"Leaders recognize their board's contribution when its members contribute to the company's advancement," adds Proulx. "They expect their directors to understand the issues at stake, to share their expertise, to propose solutions and to respectfully debate while keeping the interests of the company and its various stakeholders at heart. That's why members should get well informed before they sit on a board so they can be ready and rigorous."

Education will help to ensure a clear understanding of a director's role, duties and responsibilities under corporate law. Some references: the Collège des administrateurs de sociétés, the Institute of Corporate Directors and the Institute for Governance of Private and Public Organizations (IGOPP).

7. In an ideal world, aim for seven to nine members

According to the two experts, although the number of directors may vary according to a company's specific needs, the ideal size for an SME board should be between 7 and 9 directors. At this size, boards can diversify profiles, divide tasks into sub-committees, facilitate exchanges and reconcile points of view and individual agendas. It's a matter of finding the right balance in order to create a flexible decision-making body that creates value for the company.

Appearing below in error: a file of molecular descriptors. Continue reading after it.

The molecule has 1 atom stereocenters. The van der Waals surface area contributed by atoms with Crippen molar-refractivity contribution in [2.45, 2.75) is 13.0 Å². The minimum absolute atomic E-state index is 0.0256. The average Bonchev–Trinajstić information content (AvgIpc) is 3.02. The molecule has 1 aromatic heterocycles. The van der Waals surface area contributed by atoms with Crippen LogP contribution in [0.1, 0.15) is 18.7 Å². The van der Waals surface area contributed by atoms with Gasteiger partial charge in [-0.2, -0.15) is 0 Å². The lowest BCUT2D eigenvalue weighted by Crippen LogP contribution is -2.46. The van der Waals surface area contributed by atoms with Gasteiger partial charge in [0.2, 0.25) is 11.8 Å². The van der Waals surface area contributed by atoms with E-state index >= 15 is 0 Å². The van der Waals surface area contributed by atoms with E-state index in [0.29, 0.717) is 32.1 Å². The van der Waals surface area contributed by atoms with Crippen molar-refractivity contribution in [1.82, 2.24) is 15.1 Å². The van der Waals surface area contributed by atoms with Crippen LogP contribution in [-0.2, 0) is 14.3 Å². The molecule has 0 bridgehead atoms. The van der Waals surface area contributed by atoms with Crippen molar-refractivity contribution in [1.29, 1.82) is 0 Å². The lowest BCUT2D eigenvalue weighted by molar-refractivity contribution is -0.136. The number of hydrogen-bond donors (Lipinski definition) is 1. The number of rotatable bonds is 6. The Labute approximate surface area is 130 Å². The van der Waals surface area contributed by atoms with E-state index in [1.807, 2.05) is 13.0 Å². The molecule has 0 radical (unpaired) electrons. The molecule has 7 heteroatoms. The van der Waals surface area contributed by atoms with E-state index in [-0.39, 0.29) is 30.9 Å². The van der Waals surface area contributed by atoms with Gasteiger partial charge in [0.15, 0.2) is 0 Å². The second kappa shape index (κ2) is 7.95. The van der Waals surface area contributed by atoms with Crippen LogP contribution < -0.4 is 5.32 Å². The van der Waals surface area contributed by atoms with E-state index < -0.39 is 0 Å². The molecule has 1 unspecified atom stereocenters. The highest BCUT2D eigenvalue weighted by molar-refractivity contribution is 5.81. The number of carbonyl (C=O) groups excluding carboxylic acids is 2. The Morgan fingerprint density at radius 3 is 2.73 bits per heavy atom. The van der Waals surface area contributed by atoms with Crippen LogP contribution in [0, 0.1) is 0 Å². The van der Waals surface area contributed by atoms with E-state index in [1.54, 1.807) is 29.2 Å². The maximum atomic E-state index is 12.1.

8. Ensure member turnover

An increasing number of boards are adopting policies that limit their directors' term of office. As a general rule, it's in a company's best interest to appoint new board members after 8 to 10 years, advises Proulx.

"A person who stays on the board for many years must question their ability to maintain a certain degree of independence, address new issues and keep current. Every company must, at some point, transform and evolve, and the same goes for its board. Everyone must ask themselves whether they can still make an important contribution to benefit the company."

"On the contrary, too short a tenure may not be enough time for a director to fully grasp a company's challenges, issues and vision so they can truly create value," concludes Leduc.